by Joshua Greenberg, Child Advocacy
Christmas, on the other hand, has very clear importance. We decide quite early on which Chinese restaurant to go to on Christmas Eve, and which movie will entertain both the kids and the grown-ups. There is nothing quite so satisfying as looking for parking spaces outside the theater in Harvard Square on Christmas Day—they’re everywhere!
Something old, something new
We are a family of mixed cultures—my mom was born in Panama City, Panama, and my dad was born in Limerick, Ireland. However, they’ve both been here in the United States since they were very young, so our celebrations were our own and not one nationality. Whatever our parents remembered from their holidays got incorporated into the new traditions of our family.
by Chris Powers-Perry, Public Affairs
There were eight of us if you counted my mother, father and my maternal grandmother. We popped our own popcorn and strung it on the tree. We also made colorful paper chains out of construction paper for the tree. We had a huge, real tree that dad brought home every year, which we decorated with glass ornaments. We also had a very old-looking angel at the top of the tree that mom had since she and dad got married. Some of my favorite ornaments were photos of us as little ones, stuck to Table Talk pie tins that we cut up to look like snowflakes
Santa would come on Christmas Eve. In preparation for Santa, we’d bake tons of cookies with mom, and put out huge carrots for the reindeer. I remember always being in awe that there were only crumbs and chomped-up carrot stubs left every Christmas morning.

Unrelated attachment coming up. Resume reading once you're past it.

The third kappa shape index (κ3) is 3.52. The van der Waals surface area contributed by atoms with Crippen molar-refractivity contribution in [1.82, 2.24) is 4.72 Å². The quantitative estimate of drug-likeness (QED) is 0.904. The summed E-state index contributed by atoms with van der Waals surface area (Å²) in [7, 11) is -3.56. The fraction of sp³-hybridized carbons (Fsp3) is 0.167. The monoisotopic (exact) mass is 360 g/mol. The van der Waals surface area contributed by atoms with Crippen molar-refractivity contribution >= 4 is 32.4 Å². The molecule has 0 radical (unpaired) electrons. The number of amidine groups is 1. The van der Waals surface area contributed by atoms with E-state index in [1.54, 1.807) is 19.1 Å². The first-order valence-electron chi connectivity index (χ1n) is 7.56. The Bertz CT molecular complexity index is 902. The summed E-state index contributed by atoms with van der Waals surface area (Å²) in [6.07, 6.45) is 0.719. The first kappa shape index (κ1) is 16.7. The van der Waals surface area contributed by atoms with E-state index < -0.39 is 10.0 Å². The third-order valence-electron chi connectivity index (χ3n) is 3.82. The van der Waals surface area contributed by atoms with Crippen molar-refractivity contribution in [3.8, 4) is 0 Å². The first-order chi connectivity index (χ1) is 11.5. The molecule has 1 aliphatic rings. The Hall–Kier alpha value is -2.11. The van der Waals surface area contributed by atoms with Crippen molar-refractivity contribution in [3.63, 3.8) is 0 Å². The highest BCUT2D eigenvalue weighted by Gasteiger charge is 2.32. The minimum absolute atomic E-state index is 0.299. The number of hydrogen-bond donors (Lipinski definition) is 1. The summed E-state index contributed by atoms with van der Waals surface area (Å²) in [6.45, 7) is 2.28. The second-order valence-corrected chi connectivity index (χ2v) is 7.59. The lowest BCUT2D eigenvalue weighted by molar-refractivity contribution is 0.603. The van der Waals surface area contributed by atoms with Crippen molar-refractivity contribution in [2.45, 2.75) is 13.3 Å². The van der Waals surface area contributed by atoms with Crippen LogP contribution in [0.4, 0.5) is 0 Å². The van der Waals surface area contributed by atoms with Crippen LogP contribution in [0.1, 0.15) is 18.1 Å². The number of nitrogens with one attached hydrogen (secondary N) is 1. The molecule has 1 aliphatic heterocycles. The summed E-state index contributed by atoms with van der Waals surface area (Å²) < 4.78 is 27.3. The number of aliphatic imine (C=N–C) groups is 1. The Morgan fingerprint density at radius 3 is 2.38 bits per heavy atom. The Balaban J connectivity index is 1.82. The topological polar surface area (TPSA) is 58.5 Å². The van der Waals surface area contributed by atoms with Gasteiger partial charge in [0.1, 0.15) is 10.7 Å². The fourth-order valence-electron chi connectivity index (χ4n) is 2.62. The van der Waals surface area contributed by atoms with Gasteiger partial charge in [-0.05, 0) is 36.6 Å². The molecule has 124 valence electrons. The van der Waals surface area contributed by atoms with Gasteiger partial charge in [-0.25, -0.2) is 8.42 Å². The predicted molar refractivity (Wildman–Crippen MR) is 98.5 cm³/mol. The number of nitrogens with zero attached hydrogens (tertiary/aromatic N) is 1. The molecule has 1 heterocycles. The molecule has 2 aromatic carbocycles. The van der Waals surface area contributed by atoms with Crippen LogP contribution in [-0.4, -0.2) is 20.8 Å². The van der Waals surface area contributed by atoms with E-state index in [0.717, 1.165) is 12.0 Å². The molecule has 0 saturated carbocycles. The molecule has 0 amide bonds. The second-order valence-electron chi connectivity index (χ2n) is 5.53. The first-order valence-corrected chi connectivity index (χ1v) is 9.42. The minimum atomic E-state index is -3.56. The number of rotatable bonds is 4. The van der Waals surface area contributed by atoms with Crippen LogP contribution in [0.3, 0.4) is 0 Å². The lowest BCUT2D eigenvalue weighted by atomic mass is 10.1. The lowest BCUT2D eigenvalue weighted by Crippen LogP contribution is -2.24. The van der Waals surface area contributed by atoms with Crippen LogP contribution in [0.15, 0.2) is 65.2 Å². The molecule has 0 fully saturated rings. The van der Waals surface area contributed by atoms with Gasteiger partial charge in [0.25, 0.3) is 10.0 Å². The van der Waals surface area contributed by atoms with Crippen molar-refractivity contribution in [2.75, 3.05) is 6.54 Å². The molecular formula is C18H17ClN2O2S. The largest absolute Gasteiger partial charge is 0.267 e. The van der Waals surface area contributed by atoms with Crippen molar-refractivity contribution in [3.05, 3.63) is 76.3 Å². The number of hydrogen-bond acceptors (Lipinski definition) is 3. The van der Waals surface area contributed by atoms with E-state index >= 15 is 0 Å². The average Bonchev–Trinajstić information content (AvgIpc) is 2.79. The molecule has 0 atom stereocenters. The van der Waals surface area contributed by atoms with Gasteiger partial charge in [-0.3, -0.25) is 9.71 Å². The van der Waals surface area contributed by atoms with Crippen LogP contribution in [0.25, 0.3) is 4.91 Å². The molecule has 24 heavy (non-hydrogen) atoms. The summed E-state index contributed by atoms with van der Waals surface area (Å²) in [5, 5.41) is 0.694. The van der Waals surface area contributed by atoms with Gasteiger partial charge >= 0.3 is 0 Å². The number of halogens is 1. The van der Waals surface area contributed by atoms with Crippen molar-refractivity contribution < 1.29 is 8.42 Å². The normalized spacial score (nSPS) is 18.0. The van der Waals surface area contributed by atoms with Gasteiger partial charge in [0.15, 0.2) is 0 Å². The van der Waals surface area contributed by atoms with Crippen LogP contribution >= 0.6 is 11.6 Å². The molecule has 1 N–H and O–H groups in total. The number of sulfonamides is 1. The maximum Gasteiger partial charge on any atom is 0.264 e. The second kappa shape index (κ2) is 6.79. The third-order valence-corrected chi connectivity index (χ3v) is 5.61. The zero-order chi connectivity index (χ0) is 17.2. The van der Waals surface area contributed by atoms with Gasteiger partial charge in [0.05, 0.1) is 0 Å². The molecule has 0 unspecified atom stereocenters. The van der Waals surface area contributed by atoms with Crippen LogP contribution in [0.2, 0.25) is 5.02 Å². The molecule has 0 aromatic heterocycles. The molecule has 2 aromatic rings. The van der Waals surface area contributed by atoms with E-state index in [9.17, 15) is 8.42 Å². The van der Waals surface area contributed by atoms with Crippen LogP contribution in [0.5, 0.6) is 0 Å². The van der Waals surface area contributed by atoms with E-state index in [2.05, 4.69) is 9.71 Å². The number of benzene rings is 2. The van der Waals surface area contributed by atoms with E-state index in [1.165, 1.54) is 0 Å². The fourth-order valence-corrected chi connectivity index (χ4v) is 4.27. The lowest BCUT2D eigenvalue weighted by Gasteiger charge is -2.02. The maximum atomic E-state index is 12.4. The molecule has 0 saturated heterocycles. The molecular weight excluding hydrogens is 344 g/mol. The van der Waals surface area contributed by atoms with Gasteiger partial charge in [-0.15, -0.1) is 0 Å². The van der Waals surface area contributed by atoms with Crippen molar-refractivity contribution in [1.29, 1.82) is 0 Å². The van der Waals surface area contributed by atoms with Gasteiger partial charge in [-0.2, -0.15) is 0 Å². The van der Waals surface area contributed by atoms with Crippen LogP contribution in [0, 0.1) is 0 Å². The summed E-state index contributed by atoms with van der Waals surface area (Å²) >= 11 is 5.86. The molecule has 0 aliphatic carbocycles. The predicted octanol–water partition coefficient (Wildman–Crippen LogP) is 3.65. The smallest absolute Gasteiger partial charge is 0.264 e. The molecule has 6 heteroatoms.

We’d all wake up incredibly early, and try to talk mom and dad into waking up too, so we could see what Santa brought. Sometimes they’d be just as enthusiastic as we were, and sometimes they instructed us to march back to bed until at least 7 a.m. During those times, we simply chattered and bounced around in bed until they couldn’t take it anymore and came to get us so we could see what Santa brought.
A magical ride
by Jennifer Olson, Psychiatry
As a child, I remember always looking forward to getting to drive around in the car and look at all the houses with lights. We would go to a bunch of towns for hours on the weekend. And we would end the night by having hot chocolate. I also remember getting in the back of my friend’s father’s pick-up truck and going around the neighborhood singing Christmas carols to all the neighbors.
Journey to Christmas
by Marjorie Beeghly, PhD,
On Christmas Eve, my family and other neighbors would join together and go Christmas carolingódoor to door, all around the block. Then we would return home, hang our stockings on the mantel and listen to my dad reading The Night Before Christmas wearing a Santa hat. The next morning, as we werenít allowed to see the tree until after breakfast, we had to wait impatiently while my dad would take us, blindfolded, one by one, from bedroom to kitchen. We always had to step over imaginary alligators on the way.